Song of Solomon is a book with some seriously divergent interpretations. I have just started reading a pamphlet by John Flavel called Christ Altogether Lovely on this verse:

His mouth is sweetness itself; he is altogether lovely. This is my lover, this my friend, O daughters of Jerusalem. (NIV)

If you know anything about Flavel or his theological milieu, it should come as no surprise that he doesn't even spend any time developing this as a reference to Solomon, but in the small, succinct booklet, jumps straight to an exposition of the loveliness of Christ. (Notably, his concerns pastoral, and not purely exegetical.)

"He is altogether lovely." That's a strong statement. It's one of those that poses no difficulty when passed over quickly. It also poses no difficulty for a man like Flavel (full disclosure: I stand with him). How does someone who has a more earthy reading of Song of Solomon—or at least, less of a Messianic emphasis than Flavel—explain this verse? Is it to be taken as hyperbole?

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    That sermon by Flavel is excellent. I remember reading it about 20 years ago and still remember enjoying it.
    – Mike
    Commented Oct 6, 2012 at 10:33
  • you can see a very complete answer to this passage here: christianity.stackexchange.com/q/78642/47775 - 'im' is added as respect as Elohim - a name should never be changed regardless of the language translation - Mr Black is Mr Black even if his colour is actually white. Commented Feb 14 at 16:47

1 Answer 1


The "less messianic" reading is rather prosaic - it's just a reference to a bridegroom.

The cultural context is a wedding song. In the Israelite and later Jewish tradition, the guests at a wedding celebration are obligated to praise the beauty of the bride to the groom and his family, and conversely to the bride and her family, and all this, even when the objective reality appears to be in contradiction. The Talmud (tractate Ketubot 17a for example) goes to great lengths to support this custom and to explain how this hyperbole is not considered to be telling lies.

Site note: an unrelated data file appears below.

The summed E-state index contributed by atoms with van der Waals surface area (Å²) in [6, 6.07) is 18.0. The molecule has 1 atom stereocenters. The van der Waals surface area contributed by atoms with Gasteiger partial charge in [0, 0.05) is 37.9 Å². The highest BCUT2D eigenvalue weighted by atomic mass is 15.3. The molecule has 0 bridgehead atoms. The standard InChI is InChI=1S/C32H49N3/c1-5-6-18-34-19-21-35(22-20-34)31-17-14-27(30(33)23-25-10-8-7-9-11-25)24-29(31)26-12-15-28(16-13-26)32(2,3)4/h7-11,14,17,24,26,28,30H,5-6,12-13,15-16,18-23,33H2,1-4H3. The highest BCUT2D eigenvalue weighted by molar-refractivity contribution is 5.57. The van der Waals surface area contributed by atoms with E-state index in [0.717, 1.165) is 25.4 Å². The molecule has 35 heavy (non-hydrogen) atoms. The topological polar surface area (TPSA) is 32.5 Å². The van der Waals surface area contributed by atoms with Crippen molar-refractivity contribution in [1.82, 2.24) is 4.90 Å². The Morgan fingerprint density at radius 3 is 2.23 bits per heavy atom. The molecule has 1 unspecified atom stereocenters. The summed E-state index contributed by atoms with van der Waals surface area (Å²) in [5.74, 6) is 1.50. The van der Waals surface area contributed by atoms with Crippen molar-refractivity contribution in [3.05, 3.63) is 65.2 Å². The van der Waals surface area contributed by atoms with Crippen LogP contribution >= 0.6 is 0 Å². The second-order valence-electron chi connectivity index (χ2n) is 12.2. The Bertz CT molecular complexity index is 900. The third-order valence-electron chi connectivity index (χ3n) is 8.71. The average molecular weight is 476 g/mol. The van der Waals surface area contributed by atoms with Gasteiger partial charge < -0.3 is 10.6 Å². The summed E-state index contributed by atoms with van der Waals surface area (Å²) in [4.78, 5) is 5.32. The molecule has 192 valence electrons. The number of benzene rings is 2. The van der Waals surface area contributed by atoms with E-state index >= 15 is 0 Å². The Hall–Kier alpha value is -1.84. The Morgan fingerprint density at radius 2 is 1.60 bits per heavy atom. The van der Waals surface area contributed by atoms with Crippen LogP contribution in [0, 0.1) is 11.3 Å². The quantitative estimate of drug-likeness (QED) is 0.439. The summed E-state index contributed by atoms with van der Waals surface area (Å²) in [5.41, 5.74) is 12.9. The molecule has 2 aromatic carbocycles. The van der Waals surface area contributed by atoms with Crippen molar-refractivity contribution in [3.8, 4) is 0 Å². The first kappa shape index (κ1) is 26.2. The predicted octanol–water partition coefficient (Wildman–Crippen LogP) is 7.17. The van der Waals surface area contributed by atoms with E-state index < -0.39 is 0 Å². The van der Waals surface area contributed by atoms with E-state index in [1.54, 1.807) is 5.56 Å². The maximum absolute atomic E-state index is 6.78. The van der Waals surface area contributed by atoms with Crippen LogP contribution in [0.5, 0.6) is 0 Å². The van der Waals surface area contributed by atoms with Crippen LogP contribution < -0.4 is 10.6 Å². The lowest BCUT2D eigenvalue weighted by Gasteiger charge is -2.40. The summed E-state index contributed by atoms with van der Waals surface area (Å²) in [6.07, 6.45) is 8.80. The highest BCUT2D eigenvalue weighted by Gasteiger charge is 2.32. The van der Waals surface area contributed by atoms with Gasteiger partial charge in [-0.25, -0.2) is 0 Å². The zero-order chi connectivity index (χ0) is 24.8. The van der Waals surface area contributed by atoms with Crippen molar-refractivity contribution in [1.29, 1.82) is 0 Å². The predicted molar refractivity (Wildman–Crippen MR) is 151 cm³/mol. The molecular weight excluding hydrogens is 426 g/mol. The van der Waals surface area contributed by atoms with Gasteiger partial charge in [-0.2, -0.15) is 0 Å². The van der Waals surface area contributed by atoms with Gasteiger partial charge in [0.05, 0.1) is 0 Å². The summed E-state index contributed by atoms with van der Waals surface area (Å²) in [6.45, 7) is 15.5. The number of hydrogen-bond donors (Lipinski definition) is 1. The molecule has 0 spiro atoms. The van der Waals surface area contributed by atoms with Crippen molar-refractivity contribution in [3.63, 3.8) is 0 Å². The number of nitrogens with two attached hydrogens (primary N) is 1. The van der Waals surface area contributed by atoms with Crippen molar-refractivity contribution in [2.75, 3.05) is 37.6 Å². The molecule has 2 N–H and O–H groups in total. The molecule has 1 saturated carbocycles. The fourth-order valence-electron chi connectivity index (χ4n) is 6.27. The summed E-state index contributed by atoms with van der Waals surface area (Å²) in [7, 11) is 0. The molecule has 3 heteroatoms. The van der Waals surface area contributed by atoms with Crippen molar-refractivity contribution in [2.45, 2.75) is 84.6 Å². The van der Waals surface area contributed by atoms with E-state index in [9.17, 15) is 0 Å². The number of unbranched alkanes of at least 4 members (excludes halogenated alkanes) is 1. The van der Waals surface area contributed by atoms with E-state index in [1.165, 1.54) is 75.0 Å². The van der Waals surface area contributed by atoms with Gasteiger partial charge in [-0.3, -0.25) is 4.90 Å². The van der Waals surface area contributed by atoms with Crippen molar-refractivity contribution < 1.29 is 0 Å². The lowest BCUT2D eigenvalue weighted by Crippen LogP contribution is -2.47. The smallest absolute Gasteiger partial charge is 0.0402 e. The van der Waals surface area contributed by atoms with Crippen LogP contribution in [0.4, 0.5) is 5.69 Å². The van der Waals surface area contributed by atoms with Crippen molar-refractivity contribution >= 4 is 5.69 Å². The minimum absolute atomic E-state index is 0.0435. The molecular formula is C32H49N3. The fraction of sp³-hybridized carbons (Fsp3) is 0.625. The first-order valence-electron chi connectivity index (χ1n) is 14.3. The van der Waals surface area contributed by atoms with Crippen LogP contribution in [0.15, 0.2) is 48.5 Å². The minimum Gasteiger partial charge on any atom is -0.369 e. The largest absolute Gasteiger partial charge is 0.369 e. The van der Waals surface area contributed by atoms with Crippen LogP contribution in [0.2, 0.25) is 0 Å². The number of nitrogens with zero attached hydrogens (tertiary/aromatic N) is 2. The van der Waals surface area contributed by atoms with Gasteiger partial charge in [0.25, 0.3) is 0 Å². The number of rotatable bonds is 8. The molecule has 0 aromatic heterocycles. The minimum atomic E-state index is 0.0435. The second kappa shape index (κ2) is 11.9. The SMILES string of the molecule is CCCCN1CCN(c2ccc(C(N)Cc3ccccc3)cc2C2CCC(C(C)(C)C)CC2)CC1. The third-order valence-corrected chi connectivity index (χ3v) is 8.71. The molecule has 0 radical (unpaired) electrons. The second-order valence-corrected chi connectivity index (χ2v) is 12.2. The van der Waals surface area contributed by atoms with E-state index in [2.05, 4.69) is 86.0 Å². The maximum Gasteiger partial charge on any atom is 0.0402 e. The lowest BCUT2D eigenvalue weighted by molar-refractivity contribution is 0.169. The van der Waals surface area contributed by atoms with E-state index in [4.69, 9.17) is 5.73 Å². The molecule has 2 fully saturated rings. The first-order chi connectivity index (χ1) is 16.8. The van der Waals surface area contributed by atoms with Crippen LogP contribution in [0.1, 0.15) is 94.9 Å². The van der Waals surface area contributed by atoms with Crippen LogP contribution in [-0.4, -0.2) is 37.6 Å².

Marriage is one of the most important commandments in the OT, so it is not surprising that over time, a popular wedding song grew in scope and importance and came to be viewed as sanctified.

Song of Songs, with its obvious erotic imagery would not have made it into the canon in a later more prudish age. It just barely slipped by at Yavneh, probably due to the attribution to Solomon and the fact that there is room for an allegorical interpretation, especially due to the writings of Hosea. The later rabbis felt compelled to interpret as the marriage of the People of Israel with the LORD, whose marriage contract is the Torah, to discontinue it's use in actual marriage celebrations and to condemn anyone who continues to interpret in an earthly sense.

Currently, Songs is sung before the sabbath evening service every week in synagogues following the Andalusic tradition (the largest Jewish tradition in Israel). This is a result of the re-interpretation of the book and re-investment of its importance in the tradition of the Andalusian Kabalah. Each chapter is sung by a different congregant. The fact that the Christian chapter breaks are used for this purpose seems to escape my fellow congregants.

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